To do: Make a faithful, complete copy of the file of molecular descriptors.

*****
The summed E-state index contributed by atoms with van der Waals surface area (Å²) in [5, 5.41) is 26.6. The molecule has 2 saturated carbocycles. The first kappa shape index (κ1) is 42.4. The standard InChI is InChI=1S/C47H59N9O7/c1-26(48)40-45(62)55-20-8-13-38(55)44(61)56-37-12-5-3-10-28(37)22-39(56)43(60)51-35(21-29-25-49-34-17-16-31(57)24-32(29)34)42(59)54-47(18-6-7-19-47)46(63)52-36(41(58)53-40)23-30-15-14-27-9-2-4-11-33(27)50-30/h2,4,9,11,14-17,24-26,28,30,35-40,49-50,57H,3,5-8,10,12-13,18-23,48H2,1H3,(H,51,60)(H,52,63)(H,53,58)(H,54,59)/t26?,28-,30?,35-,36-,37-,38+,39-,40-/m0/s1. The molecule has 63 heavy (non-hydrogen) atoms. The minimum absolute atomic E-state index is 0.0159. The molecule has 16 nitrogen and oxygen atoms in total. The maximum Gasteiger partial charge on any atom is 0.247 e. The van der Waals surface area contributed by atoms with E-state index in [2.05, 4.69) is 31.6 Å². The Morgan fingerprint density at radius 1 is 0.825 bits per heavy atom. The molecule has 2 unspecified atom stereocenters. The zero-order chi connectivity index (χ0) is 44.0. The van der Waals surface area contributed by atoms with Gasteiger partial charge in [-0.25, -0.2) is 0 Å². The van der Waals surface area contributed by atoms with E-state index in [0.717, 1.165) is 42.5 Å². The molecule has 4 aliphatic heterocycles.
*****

The summed E-state index contributed by atoms with van der Waals surface area (Å²) in [5, 5.41) is 26.6. The molecule has 2 saturated carbocycles. The first kappa shape index (κ1) is 42.4. The standard InChI is InChI=1S/C47H59N9O7/c1-26(48)40-45(62)55-20-8-13-38(55)44(61)56-37-12-5-3-10-28(37)22-39(56)43(60)51-35(21-29-25-49-34-17-16-31(57)24-32(29)34)42(59)54-47(18-6-7-19-47)46(63)52-36(41(58)53-40)23-30-15-14-27-9-2-4-11-33(27)50-30/h2,4,9,11,14-17,24-26,28,30,35-40,49-50,57H,3,5-8,10,12-13,18-23,48H2,1H3,(H,51,60)(H,52,63)(H,53,58)(H,54,59)/t26?,28-,30?,35-,36-,37-,38+,39-,40-/m0/s1. The molecule has 63 heavy (non-hydrogen) atoms. The minimum absolute atomic E-state index is 0.0159. The molecule has 16 nitrogen and oxygen atoms in total. The maximum Gasteiger partial charge on any atom is 0.247 e. The van der Waals surface area contributed by atoms with E-state index in [2.05, 4.69) is 31.6 Å². The Morgan fingerprint density at radius 1 is 0.825 bits per heavy atom. The molecule has 2 unspecified atom stereocenters. The zero-order chi connectivity index (χ0) is 44.0. The van der Waals surface area contributed by atoms with Gasteiger partial charge in [-0.25, -0.2) is 0 Å². The van der Waals surface area contributed by atoms with E-state index in [0.717, 1.165) is 42.5 Å². The molecule has 4 aliphatic heterocycles.